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TUCoPS :: Windows Net Apps :: frontp~1.txt

MS Office 2000 FrontPage WebFolders vulnerability

If you have installed Microsoft Office 2000 or keep current on your Windows 
Updates, you may have noticed a new WebFolders namespace in Windows Explorer.  
WebFolders are a new concept designed to give Microsoft Office and FrontPage 
users the ability to publish and work with web content.  The concept is that a 
web site becomes a part of Windows Explorer so that you can work with web 
content as if it were located locally or on a network drive.

The fun part is that WebFolders have some significant weaknesses (inherited from 
FrontPage) and are such a new concept that it turns out they make a great entry 
point into a remote server.  In fact, when you connect to a web folder you are 
doing exactly the same thing that FrontPage does when it connects to a remote 
web site.  This vulnerability is nothing new and I doubt there will be any 
patches forthcoming because it mainly exploits ignorance and smugness more than 
server applications. Okay, so this is really about FrontPage and for some of you 
this may just be a review.  Nonetheless, I am surprised how few people seem to 
understand how FrontPage security works.  


As I mentioned previously, WebFolders work the same as FrontPage when connecting 
to web sites.  Essentially when you add a new WebFolder, Explorer will send a 
Post request to /_vti_bin/_vti_aut/author.dll (among others), which is installed 
as a part of the FrontPage Server extensions.  So when you are using WebFolders,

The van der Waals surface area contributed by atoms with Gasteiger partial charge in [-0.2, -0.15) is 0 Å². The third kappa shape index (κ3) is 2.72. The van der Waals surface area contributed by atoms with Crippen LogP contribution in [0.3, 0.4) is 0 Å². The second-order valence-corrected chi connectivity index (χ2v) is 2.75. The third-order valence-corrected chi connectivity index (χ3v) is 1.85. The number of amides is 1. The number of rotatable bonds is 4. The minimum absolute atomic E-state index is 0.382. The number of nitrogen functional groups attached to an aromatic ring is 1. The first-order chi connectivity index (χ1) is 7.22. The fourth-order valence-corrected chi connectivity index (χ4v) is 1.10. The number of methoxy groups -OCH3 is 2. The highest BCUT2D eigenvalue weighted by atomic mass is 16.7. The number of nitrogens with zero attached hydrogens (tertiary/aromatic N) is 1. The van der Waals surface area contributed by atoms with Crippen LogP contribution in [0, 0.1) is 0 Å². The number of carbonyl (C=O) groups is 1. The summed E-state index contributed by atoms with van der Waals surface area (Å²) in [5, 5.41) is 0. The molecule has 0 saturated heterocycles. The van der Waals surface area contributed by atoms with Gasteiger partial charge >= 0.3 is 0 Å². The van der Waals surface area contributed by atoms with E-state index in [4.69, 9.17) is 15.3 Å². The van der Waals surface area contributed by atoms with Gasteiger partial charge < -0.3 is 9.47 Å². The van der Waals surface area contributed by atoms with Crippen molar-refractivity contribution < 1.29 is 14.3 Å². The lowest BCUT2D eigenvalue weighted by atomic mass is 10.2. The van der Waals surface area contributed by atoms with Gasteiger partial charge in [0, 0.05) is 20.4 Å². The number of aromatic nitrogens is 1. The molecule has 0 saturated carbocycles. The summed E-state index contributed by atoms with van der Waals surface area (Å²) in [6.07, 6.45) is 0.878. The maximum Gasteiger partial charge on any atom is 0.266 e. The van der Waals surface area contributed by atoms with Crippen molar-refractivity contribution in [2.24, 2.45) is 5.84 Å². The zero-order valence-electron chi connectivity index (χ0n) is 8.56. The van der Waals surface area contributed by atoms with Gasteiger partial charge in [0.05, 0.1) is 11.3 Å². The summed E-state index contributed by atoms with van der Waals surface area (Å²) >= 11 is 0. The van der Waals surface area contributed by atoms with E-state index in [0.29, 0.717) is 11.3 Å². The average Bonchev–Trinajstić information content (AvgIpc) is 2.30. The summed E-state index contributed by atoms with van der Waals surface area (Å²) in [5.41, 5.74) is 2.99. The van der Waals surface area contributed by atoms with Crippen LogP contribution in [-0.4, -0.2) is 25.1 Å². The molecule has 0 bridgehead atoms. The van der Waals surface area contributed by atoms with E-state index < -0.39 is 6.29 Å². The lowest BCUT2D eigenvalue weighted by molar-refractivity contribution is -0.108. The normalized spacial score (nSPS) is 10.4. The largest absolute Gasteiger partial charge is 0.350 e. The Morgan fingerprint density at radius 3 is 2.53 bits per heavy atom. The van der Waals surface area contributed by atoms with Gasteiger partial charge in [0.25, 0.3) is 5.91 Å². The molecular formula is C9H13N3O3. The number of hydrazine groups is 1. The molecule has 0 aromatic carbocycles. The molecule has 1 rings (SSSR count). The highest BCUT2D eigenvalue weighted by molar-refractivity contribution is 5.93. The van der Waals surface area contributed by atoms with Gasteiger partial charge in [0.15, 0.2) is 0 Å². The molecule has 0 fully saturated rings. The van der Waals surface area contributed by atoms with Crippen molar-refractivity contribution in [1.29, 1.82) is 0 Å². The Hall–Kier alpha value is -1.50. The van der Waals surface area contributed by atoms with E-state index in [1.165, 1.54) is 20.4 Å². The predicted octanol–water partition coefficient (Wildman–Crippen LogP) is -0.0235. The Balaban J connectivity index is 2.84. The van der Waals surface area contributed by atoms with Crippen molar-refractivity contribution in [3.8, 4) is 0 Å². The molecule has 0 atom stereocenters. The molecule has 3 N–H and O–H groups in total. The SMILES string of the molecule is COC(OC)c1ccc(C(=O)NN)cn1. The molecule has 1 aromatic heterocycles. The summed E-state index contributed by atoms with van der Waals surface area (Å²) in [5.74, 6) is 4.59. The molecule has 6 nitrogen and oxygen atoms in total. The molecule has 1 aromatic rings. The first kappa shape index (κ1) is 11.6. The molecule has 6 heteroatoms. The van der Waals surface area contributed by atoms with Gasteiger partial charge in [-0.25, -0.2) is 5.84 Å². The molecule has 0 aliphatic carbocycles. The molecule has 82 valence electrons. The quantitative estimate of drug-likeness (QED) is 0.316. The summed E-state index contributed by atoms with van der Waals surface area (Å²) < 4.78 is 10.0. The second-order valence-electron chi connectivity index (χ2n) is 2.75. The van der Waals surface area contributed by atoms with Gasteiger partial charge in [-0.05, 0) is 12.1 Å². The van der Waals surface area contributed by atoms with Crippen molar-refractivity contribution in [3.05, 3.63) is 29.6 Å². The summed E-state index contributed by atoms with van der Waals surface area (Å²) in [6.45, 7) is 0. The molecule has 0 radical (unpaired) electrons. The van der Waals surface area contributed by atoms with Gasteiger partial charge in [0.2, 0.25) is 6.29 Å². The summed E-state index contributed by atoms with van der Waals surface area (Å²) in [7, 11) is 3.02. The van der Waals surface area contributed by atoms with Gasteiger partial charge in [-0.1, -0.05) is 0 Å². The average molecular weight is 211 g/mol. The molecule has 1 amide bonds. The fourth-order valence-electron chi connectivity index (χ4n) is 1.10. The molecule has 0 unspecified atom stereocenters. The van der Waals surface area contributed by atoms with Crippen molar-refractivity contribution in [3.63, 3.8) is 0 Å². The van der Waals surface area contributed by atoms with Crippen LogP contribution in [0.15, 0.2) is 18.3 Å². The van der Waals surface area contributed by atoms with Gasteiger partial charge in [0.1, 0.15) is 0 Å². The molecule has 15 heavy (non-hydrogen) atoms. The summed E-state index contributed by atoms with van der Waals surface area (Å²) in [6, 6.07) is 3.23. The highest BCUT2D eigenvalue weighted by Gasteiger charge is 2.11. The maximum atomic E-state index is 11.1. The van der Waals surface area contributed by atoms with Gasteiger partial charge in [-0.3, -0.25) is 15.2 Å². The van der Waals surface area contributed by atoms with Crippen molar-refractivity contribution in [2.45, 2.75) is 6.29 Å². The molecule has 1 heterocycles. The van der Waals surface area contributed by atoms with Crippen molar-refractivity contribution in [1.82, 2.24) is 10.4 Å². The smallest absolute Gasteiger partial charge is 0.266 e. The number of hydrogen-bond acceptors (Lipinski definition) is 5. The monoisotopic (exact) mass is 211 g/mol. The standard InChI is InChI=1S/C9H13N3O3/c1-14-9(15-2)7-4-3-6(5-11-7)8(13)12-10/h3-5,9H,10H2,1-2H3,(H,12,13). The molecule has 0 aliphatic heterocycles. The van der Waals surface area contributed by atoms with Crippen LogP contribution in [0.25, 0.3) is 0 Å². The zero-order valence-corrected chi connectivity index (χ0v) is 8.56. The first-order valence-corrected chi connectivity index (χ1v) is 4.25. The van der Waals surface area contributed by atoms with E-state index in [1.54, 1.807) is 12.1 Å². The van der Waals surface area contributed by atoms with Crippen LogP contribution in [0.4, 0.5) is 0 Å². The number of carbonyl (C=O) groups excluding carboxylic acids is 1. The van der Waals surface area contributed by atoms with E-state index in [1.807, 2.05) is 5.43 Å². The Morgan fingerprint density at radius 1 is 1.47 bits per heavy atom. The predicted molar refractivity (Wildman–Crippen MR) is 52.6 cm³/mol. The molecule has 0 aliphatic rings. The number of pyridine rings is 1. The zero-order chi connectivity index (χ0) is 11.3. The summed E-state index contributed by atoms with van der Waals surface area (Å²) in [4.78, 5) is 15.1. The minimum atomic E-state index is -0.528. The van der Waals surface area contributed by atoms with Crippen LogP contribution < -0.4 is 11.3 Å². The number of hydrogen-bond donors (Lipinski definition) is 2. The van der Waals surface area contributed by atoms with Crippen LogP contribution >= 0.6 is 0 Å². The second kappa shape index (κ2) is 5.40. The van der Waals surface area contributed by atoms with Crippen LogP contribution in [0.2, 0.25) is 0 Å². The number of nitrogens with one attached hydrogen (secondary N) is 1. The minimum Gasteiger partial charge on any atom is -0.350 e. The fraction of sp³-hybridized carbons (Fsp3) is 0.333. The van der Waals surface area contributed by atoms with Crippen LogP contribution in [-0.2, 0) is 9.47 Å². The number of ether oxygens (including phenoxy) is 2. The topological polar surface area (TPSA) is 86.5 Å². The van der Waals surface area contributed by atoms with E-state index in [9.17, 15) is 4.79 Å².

you are really just using the FrontPage Server extensions.  If as an anonymous 
user you do not have read and execute access to that file, the server try to get 
an NTLM or Basic authentication from you.  If any of those credentials succeed, 
you will now have a new WebFolder mapped to the remote server's web root.  Even 
better, if you are able to get to this point, you should have at least authoring 
rights on the server, which means that you will be able to do just about 
anything you want on this web site. And when this is used in combination with 
other known exploits, one can easily achieve full admin access to a server.

Before getting into the technical details, lets look at what this all means and 
some of the issues involved here:

1.	Someone can remotely access at least a portion of your file system, 
    including read, write, and execute permissions;
2.	Since it all works on port 80, this exploit could easily work through many 
    firewalls configurations and intrusion detection systems;
3.	Since all file access is done through posts to author.dll, the specific 
    files accessed will not show up in any logs and therefore you won't really 
    know how much the attacker really did or what files he accessed (or